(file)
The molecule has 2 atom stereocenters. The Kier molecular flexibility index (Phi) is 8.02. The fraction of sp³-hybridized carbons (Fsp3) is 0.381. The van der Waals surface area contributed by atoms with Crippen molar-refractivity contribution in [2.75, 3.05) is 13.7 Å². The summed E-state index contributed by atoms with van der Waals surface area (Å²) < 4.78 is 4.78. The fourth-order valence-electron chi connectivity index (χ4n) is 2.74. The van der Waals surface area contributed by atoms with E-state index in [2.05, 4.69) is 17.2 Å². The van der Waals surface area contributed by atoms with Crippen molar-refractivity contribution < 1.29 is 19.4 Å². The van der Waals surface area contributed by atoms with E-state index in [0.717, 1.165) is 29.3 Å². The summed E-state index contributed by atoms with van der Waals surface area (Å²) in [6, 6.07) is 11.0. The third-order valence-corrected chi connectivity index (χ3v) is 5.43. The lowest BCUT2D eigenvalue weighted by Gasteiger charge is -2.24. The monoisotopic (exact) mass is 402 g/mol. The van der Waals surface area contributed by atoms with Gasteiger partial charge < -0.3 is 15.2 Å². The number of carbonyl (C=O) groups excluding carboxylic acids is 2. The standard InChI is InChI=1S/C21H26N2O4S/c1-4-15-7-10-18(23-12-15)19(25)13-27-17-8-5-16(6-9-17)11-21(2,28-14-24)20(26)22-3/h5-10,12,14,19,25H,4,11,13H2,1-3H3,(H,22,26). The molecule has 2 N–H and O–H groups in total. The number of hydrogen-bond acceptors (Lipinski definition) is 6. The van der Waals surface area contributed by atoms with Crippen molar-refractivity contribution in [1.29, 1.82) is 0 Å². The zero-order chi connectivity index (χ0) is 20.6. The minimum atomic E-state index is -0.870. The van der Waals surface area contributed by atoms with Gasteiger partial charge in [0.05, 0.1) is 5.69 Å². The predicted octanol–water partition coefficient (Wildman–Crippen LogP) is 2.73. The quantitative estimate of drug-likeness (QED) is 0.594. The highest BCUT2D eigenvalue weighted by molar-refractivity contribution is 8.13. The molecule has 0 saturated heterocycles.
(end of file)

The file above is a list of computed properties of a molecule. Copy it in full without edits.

The molecule has 2 atom stereocenters. The Kier molecular flexibility index (Phi) is 8.02. The fraction of sp³-hybridized carbons (Fsp3) is 0.381. The van der Waals surface area contributed by atoms with Crippen molar-refractivity contribution in [2.75, 3.05) is 13.7 Å². The summed E-state index contributed by atoms with van der Waals surface area (Å²) < 4.78 is 4.78. The fourth-order valence-electron chi connectivity index (χ4n) is 2.74. The van der Waals surface area contributed by atoms with E-state index in [2.05, 4.69) is 17.2 Å². The van der Waals surface area contributed by atoms with Crippen molar-refractivity contribution < 1.29 is 19.4 Å². The van der Waals surface area contributed by atoms with E-state index in [0.717, 1.165) is 29.3 Å². The summed E-state index contributed by atoms with van der Waals surface area (Å²) in [6, 6.07) is 11.0. The third-order valence-corrected chi connectivity index (χ3v) is 5.43. The lowest BCUT2D eigenvalue weighted by Gasteiger charge is -2.24. The monoisotopic (exact) mass is 402 g/mol. The van der Waals surface area contributed by atoms with Gasteiger partial charge < -0.3 is 15.2 Å². The number of carbonyl (C=O) groups excluding carboxylic acids is 2. The standard InChI is InChI=1S/C21H26N2O4S/c1-4-15-7-10-18(23-12-15)19(25)13-27-17-8-5-16(6-9-17)11-21(2,28-14-24)20(26)22-3/h5-10,12,14,19,25H,4,11,13H2,1-3H3,(H,22,26). The molecule has 2 N–H and O–H groups in total. The number of hydrogen-bond acceptors (Lipinski definition) is 6. The van der Waals surface area contributed by atoms with Crippen molar-refractivity contribution in [1.29, 1.82) is 0 Å². The zero-order chi connectivity index (χ0) is 20.6. The minimum atomic E-state index is -0.870. The van der Waals surface area contributed by atoms with Gasteiger partial charge in [0.05, 0.1) is 5.69 Å². The predicted octanol–water partition coefficient (Wildman–Crippen LogP) is 2.73. The quantitative estimate of drug-likeness (QED) is 0.594. The highest BCUT2D eigenvalue weighted by molar-refractivity contribution is 8.13. The molecule has 0 saturated heterocycles.